School Psychology. I defend my dissertation in 10 days. The world is basically my oyster!

When it comes down to it, you have to do something for which you have a passion. If you aren't already passionate about a subject area, then I can't see that a PhD is what you want.

If it's academia you love, which part of academia? Classes? Teaching? The professorial life? Education is a really good field, but it sounds like you aren't interested in an applied field. Maybe I'm wrong.

Determine what you want to do, then pick the appropriate degree to match, not the other way around. PhD's aren't easy! This is my 7th year of toil!

That said, getting a PhD in English is rarely a good idea. I have many friends who either have or are working on this degree. Some are in their 3rd year after successful dissertation defense, degree in hand, and without a job. I'd especially steer clear of Critical Theory. There are no jobs to be had.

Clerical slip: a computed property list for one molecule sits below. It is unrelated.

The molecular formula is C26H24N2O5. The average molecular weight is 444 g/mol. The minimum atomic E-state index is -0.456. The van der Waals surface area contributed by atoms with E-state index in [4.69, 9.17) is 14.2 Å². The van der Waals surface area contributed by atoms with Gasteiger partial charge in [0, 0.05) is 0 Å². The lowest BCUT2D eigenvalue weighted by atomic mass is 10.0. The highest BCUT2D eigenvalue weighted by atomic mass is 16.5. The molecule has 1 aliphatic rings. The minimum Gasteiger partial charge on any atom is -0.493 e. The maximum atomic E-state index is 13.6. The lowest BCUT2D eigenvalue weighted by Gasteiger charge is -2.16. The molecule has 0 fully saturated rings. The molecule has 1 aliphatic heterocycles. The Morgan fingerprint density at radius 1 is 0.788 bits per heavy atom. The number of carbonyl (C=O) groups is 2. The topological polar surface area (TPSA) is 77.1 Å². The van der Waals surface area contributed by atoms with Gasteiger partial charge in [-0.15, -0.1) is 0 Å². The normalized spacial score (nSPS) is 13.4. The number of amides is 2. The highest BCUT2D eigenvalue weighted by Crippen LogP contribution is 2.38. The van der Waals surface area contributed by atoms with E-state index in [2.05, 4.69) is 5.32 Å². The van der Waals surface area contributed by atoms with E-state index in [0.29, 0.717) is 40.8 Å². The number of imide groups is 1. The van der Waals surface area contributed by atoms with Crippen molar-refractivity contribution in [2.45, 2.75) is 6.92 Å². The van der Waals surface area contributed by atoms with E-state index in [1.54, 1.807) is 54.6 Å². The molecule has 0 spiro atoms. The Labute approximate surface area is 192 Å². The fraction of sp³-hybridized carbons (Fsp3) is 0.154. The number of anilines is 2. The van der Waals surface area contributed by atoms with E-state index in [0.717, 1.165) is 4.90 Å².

posted by abbyladybug at 11:00 AM on May 2, 2005

Communication Sciences and Disorders (or Speech-Language Pathology) has a huge Ph.D. shortage, because everyone gets their M.A. and bails to become a clinician.
posted by kmel at 5:22 PM on May 2, 2005

Assuming you have the interest and aptitude, I'd recommend an area of psychology focusing on issues that business schools value (e.g., teams, leadership, marketing, etc.). Go to a top tier program at a university with a good business school and at least two good possible psych advisors. Take B-school classes when you can, publish in business school related journals/conferences (e.g., org science, academy of management) all while keeping a strong footing in Psychology. Pick a dissertation topic with some sex appeal -- an applied hook is nice, a counterintuitive theory & results are a necessity.

When you are ready to hit the job market you'll be able to apply to Psychology programs, business schools, possibly communication(s) departments, and possibly others depending on your specialization.

Oh, and I have to disagree with ROU_Xenophobe about the availability of science faculty positions. At least in the life sciences, things are not pretty. From the link: